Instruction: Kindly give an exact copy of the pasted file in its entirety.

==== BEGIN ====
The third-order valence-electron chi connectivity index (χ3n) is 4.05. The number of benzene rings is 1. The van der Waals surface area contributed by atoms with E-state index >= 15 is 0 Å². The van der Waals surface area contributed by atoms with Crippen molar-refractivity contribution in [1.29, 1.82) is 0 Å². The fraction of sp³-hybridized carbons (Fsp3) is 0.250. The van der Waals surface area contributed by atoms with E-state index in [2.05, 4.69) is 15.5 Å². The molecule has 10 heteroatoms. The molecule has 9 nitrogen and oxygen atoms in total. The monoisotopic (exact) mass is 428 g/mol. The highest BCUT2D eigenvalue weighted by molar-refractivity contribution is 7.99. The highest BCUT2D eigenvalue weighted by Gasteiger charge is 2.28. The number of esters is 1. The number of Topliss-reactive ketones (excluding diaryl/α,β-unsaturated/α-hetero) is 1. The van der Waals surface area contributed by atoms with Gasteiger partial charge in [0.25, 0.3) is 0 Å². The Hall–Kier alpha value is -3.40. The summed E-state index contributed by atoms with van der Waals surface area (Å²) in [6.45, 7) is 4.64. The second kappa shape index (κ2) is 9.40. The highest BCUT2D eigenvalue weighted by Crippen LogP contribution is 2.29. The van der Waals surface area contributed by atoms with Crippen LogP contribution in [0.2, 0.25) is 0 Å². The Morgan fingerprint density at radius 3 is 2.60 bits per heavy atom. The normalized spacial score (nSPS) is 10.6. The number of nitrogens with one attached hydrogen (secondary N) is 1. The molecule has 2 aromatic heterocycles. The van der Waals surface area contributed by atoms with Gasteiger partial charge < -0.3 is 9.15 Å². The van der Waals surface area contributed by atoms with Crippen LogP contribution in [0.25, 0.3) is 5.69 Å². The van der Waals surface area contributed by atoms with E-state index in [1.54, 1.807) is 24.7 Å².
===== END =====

The third-order valence-electron chi connectivity index (χ3n) is 4.05. The number of benzene rings is 1. The van der Waals surface area contributed by atoms with E-state index >= 15 is 0 Å². The van der Waals surface area contributed by atoms with Crippen molar-refractivity contribution in [1.29, 1.82) is 0 Å². The fraction of sp³-hybridized carbons (Fsp3) is 0.250. The van der Waals surface area contributed by atoms with E-state index in [2.05, 4.69) is 15.5 Å². The molecule has 10 heteroatoms. The molecule has 9 nitrogen and oxygen atoms in total. The monoisotopic (exact) mass is 428 g/mol. The highest BCUT2D eigenvalue weighted by molar-refractivity contribution is 7.99. The highest BCUT2D eigenvalue weighted by Gasteiger charge is 2.28. The number of esters is 1. The number of Topliss-reactive ketones (excluding diaryl/α,β-unsaturated/α-hetero) is 1. The van der Waals surface area contributed by atoms with Gasteiger partial charge in [0.25, 0.3) is 0 Å². The Hall–Kier alpha value is -3.40. The summed E-state index contributed by atoms with van der Waals surface area (Å²) in [6.45, 7) is 4.64. The second kappa shape index (κ2) is 9.40. The highest BCUT2D eigenvalue weighted by Crippen LogP contribution is 2.29. The van der Waals surface area contributed by atoms with Crippen LogP contribution in [0.2, 0.25) is 0 Å². The Morgan fingerprint density at radius 3 is 2.60 bits per heavy atom. The normalized spacial score (nSPS) is 10.6. The number of nitrogens with one attached hydrogen (secondary N) is 1. The molecule has 2 aromatic heterocycles. The van der Waals surface area contributed by atoms with Gasteiger partial charge < -0.3 is 9.15 Å². The van der Waals surface area contributed by atoms with Crippen LogP contribution in [0.25, 0.3) is 5.69 Å². The van der Waals surface area contributed by atoms with E-state index in [1.54, 1.807) is 24.7 Å².